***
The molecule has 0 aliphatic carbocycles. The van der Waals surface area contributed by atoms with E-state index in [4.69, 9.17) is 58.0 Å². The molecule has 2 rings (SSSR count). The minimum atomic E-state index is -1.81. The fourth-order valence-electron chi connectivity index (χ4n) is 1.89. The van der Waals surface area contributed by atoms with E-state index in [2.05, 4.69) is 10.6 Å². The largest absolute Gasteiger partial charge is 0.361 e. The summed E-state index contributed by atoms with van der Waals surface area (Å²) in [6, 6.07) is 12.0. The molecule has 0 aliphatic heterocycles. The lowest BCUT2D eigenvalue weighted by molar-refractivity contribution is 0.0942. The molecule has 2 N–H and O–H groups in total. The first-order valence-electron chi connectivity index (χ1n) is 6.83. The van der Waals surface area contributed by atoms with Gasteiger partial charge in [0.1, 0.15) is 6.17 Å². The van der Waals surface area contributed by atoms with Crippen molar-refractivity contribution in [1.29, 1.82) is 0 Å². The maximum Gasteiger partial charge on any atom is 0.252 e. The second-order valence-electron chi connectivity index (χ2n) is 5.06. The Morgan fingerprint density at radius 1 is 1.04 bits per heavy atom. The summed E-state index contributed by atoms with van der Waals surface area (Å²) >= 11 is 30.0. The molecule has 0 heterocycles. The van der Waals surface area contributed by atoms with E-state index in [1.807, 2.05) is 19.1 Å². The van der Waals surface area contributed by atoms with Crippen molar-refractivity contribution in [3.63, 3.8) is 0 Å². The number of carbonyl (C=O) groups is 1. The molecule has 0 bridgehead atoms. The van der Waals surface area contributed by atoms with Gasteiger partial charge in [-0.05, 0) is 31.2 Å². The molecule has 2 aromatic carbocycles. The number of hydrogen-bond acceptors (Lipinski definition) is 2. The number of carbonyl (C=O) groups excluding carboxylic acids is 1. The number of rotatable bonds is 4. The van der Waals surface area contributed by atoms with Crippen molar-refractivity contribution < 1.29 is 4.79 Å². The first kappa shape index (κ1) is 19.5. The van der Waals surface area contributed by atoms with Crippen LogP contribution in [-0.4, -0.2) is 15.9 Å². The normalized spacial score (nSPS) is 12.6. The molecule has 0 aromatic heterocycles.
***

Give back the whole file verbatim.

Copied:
The molecule has 0 aliphatic carbocycles. The van der Waals surface area contributed by atoms with E-state index in [4.69, 9.17) is 58.0 Å². The molecule has 2 rings (SSSR count). The minimum atomic E-state index is -1.81. The fourth-order valence-electron chi connectivity index (χ4n) is 1.89. The van der Waals surface area contributed by atoms with E-state index in [2.05, 4.69) is 10.6 Å². The largest absolute Gasteiger partial charge is 0.361 e. The summed E-state index contributed by atoms with van der Waals surface area (Å²) in [6, 6.07) is 12.0. The molecule has 0 aliphatic heterocycles. The lowest BCUT2D eigenvalue weighted by molar-refractivity contribution is 0.0942. The molecule has 2 N–H and O–H groups in total. The first-order valence-electron chi connectivity index (χ1n) is 6.83. The van der Waals surface area contributed by atoms with Gasteiger partial charge in [0.1, 0.15) is 6.17 Å². The van der Waals surface area contributed by atoms with Crippen molar-refractivity contribution in [1.29, 1.82) is 0 Å². The maximum Gasteiger partial charge on any atom is 0.252 e. The second-order valence-electron chi connectivity index (χ2n) is 5.06. The Morgan fingerprint density at radius 1 is 1.04 bits per heavy atom. The summed E-state index contributed by atoms with van der Waals surface area (Å²) >= 11 is 30.0. The molecule has 0 heterocycles. The van der Waals surface area contributed by atoms with E-state index in [1.807, 2.05) is 19.1 Å². The van der Waals surface area contributed by atoms with Crippen molar-refractivity contribution in [3.63, 3.8) is 0 Å². The number of carbonyl (C=O) groups is 1. The molecule has 0 bridgehead atoms. The van der Waals surface area contributed by atoms with Gasteiger partial charge in [-0.05, 0) is 31.2 Å². The molecule has 2 aromatic carbocycles. The number of hydrogen-bond acceptors (Lipinski definition) is 2. The number of carbonyl (C=O) groups excluding carboxylic acids is 1. The number of rotatable bonds is 4. The van der Waals surface area contributed by atoms with Crippen molar-refractivity contribution < 1.29 is 4.79 Å². The first kappa shape index (κ1) is 19.5. The van der Waals surface area contributed by atoms with Crippen LogP contribution in [-0.4, -0.2) is 15.9 Å². The normalized spacial score (nSPS) is 12.6. The molecule has 0 aromatic heterocycles.